Rumor and reflection
Bohemians, Bootleggers, Flappers, and Swells: The Best of Early Vanity Fair (Penguin, Oct.) celebrates the 100th anniversary of the publication by highlighting its notable works from the 1910s to the 1930s. The most captivating aspect of this collection is that it features works written by several authors before they reached their peak. Included are sonnets by Edna St. Vincent Millay three years before she won a Pulitzer, a screenplay by F. Scott Fitzgerald five years before the release of The Great Gatsby, and an article by A.A. Milne—four years before Winnie-the-Pooh—detailing his life as a struggling writer. Also on hand are founding members of the Algonquin Round Table such as Dorothy Parker, Robert Benchley, and Robert E. Sherwood, of The Hunchback of Notre-Dame fame. Most amusing is e.e. cumming’s “When Calvin Coolidge Laughed,” a satirical account of the pandemonium—complete with falling skyscrapers and raging fires—that ensued after this fake event happened. Historians will appreciate writers’ serious reflections on World War I, Prohibition, and the stock market crash of 1929, as well as Janet Flanner’s biographical article on executioners’ families in Paris.
The doings of the Byron family were drawing room fodder in Victorian England thanks to Lord Byron’s affairs with members of both sexes. The debt-ridden poet strategically married wealthy Annabella Milbanke, but his carelessness led her to escape to the countryside with newborn Ada. Meanwhile, Byron eluded his creditors by journeying to France, never to return. The gossipy biography Ada’s Algorithm: How Lord Byron’s Daughter Ada Lovelace Launched the Digital Age (Melville House, Oct.) details how Byron’s only legitimate daughter studied mathematics as a child, an attempt by Annabella to counter the indiscipline she loathed in her estranged husband. Ada’s interest in the subject grew after meeting Charles Babbage, Lucasian Professor of Mathematics at Cambridge University. Their frequent meetings led her to translate a paper on his analytical engine (the first mechanical computer) for Scientific Memoirs, adding meaningful explanations on the machine’s algebraic operations, yet the scientific community ignored her because of her gender. (Ada posthumously had a programming language named after her.)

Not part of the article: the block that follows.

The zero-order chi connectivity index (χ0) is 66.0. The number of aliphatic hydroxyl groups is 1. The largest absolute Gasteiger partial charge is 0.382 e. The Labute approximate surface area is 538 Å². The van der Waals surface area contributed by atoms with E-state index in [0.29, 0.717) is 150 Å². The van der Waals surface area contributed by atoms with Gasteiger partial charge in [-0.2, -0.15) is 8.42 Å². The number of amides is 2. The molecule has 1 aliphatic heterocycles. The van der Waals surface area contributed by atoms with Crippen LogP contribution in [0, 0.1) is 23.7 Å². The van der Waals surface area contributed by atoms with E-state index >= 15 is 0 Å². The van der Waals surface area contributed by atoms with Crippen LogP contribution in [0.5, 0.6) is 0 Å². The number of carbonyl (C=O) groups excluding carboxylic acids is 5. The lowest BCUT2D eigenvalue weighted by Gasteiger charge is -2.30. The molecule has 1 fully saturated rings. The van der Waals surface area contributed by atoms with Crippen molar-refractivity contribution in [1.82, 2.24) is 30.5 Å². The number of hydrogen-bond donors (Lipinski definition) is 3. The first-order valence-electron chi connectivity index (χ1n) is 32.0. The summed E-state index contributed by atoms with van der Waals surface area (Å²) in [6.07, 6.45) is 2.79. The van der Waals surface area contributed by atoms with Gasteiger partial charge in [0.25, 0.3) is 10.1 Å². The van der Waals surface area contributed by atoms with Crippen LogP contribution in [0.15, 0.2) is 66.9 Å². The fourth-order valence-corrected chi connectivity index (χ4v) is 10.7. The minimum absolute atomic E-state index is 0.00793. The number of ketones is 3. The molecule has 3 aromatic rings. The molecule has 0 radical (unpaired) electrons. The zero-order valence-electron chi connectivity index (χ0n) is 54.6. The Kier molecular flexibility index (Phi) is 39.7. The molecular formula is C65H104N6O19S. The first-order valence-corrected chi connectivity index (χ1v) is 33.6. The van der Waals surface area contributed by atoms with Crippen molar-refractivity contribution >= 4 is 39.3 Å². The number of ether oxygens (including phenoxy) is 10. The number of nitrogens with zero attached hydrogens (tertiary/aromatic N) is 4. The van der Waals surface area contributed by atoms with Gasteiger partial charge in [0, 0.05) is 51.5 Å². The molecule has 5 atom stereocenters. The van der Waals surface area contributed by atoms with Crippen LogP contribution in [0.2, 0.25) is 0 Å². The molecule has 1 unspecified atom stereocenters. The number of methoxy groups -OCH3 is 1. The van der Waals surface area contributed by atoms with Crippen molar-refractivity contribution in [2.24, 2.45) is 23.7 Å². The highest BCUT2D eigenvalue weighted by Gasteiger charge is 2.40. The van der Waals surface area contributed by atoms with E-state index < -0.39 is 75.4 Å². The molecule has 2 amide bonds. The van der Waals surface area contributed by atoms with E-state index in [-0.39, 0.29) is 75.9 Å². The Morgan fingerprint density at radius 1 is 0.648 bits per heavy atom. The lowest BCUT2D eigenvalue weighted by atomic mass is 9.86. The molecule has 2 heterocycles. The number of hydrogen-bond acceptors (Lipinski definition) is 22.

Coming in November is Kate Williams’s Ambition and Desire: The Dangerous Life of Josephine Bonaparte (Ballantine; Prepub Alert, 6/12/14). Born into a once-prosperous plantation family in Martinique, Joséphine was sent to France as a teenager to marry a family friend. (Her father’s philandering and gambling repelled potential suitors at home.) This is the story of how the unhappy marriage between Joséphine and her licentious husband, Alexandre—who barely acknowledged his legitimate children and relegated his wife to a convent—created the formidable persona she is known for today. Alexandre was executed during the French Revolution and his then-imprisoned wife was only spared owing to the downfall of Maximilien de Robespierre. Suddenly destitute, she subsisted by servicing—selling herself to notables, including an army commander and benefactor of young solider Napoleon Bonaparte. Williams provides an informal yet intimate look at the troubled relationship between Napoleon and the older woman who would become his wife and de facto political advisor. Napoleon’s family never warmed to the calculating widow who was unable to produce an heir, causing Napoleon to discard her for Marie-Louise of Austria. A scandalous and satisfying story for those who enjoy the seamier side of history.—Stephanie Sendaula
in the mood for some juicy nonfiction this fall? LJ Reviews Editor Stephanie Sendaula recommends three intriguing titles.